Genome Sequencing Reveals How Breast Cancer Spreads
Findings could lead to development of more targeted treatments, researcher says
WEDNESDAY, April 14, 2010 (HealthDay News) -- Genetic analysis of a woman with breast cancer has yielded important information about an extremely dangerous type of breast cancer that largely affects blacks and younger women, say U.S. researchers.
By comparing three genomes -- the genome of a 44-year-old black woman who had "triple negative" breast cancer and the genomes of her breast tumor and a metastatic tumor that developed in her brain -- the scientists identified 20 genetic changes in a subset of breast tumor cells that probably played a role in the spread of the cancer that led to her death within a few months.
The findings suggest that sequencing entire genomes of cancer patients, along with the genomes of their primary and metastatic tumors, could improve understanding of how tumors spread and possibly lead to the development of new drugs that target important cancer-causing genetic errors, according to the researchers, from the Washington University School of Medicine in St. Louis.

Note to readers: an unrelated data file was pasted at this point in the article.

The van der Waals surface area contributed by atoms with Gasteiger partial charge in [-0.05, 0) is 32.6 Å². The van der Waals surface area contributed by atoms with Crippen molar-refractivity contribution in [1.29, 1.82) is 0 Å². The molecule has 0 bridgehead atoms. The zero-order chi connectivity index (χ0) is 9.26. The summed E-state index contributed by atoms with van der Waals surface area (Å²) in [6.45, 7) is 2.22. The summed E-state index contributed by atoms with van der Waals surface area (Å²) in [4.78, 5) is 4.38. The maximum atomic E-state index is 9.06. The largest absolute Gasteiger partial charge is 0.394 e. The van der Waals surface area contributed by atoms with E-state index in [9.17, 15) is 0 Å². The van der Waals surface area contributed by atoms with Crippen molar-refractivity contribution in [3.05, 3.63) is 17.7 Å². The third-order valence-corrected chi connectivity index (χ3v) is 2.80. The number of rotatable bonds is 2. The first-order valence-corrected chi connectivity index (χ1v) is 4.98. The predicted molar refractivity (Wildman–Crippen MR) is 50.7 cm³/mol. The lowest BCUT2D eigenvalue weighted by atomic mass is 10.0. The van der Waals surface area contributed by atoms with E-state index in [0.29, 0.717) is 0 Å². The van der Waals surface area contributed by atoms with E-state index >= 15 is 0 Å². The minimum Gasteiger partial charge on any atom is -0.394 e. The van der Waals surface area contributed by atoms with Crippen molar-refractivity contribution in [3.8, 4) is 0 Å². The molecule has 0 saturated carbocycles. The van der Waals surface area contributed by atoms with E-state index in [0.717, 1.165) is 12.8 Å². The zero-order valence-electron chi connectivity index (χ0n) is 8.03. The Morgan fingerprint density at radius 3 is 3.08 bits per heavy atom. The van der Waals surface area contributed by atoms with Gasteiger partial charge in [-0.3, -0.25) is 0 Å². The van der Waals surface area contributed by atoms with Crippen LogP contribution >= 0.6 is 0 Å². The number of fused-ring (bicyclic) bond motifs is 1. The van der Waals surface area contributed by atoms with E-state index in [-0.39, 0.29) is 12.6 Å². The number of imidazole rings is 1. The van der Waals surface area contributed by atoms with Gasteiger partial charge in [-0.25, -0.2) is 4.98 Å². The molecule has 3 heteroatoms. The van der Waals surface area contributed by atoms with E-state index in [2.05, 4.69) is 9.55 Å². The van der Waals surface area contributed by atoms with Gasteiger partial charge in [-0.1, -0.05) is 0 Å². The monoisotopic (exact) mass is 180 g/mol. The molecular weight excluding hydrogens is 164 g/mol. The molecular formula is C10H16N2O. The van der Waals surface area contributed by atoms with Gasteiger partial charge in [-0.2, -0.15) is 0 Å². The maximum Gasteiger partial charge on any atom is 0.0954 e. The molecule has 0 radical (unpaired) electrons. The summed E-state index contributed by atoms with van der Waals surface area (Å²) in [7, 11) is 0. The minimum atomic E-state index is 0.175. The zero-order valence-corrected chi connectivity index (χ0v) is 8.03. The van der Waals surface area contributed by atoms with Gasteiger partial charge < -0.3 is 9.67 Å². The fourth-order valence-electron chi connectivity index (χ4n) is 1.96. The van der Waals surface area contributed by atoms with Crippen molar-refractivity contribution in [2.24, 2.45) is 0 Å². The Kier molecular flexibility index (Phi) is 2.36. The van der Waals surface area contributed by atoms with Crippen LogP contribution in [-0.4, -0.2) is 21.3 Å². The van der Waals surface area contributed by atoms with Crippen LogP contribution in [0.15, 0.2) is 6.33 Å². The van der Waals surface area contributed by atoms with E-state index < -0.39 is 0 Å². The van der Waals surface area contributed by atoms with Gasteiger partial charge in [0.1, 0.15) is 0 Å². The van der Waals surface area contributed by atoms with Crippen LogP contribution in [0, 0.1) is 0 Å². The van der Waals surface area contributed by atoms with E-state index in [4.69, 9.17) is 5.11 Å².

"We are getting an intimate look at the lethal spread of a breast cancer, which is now possible because we can sequence entire genomes quickly at reasonable cost," Elaine Mardis, co-director of the university's Genome Center and the study's senior author, said in a university news release.
"This work lays the foundation for understanding the genetic basis of tumor progression and metastasis and for identifying new drug targets that can improve the outlook for women with this disease," she added.
The study is published in the April 15 issue of Nature.
The U.S. National Cancer Institute has more about breast cancer.